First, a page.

“Amber is a great finance person. But more importantly, she is a great person who just happens to do finance. And I know how good it must feel for her to know how she has made such a positive impact in the community.”

McClure opens her surprise gift from her co-workers: the home plate from Blue Wahoos Stadium signed by her colleagues. Bill Vilona

During her tenure as city accountant, McClure caught the attention of Blue Wahoos management during her work with the team on a variety of issues as the stadium was being built in 2011-12.

“I was recruited by the team,” she said, smiling. “I was the accountant in charge of building out the Maritime Park project and I also was in charge of helping the team on the landlord side. I was the person the team would contact any time anything was needed.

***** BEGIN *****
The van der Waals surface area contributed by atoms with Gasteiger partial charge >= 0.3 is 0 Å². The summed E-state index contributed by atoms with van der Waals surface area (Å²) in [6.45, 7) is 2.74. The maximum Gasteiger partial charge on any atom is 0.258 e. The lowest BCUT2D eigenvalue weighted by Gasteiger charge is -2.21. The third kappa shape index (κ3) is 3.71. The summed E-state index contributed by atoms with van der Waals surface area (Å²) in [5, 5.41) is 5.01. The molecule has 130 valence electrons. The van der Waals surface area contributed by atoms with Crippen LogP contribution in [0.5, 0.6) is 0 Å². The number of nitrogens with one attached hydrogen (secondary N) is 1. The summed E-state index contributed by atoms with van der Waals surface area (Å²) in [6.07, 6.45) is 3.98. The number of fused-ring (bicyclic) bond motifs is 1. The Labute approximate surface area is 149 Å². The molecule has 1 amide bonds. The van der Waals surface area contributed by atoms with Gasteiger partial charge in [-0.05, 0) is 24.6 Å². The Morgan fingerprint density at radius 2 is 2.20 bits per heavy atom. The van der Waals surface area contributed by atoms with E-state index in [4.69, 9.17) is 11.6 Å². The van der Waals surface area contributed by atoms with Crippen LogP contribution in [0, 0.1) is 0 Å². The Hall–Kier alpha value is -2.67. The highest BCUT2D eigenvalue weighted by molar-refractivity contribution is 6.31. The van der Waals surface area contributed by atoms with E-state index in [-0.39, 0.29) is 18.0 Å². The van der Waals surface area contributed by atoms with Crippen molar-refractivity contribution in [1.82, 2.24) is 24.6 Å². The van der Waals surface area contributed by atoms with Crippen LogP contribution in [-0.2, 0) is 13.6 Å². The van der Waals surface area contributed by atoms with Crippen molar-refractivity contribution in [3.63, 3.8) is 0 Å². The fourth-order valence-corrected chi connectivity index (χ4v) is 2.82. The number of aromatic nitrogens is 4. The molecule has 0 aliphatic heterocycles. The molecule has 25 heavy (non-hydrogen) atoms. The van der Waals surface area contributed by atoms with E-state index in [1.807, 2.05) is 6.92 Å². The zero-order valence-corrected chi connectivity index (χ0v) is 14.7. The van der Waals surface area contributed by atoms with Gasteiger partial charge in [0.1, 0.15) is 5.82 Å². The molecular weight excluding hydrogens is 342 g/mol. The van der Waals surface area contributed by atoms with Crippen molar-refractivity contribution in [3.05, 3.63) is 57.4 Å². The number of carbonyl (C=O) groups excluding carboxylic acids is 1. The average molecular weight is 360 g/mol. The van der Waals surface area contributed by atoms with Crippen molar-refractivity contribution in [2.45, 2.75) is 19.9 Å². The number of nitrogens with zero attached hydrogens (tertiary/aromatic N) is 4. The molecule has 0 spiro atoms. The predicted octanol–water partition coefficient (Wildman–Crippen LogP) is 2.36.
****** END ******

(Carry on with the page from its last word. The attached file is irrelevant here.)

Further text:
“The team’s food and beverage director at that time called me and said, ‘Would you want to work in baseball?’ I mean, who says no to that?

“I was very intrigued. I admired how resilient and persistent Quint and Rishy were about making a difference in the community.”

It proved an easy move, literally, right across the street.

“When she first came in, I think it was a big task,” said Blue Wahoos president Jonathan Griffith. “It started out just as Blue Wahoos and then she grew with the company as well.”

From the team’s early success, it enabled a company portfolio to develop that now includes the Bodacious Family of Shops in both Pensacola and Janesville, Wisconsin, along with Bubba’s Sweet Spot on Palafox Street, the Five Eleven Palafox events venue, the Bodacious Bookstore & Café.

“She was in charge in setting those companies up,” Griffith said. “Everything from making sure we had insurance, that we were going to pay the right amount of taxes, that we had the right licenses and things like that.”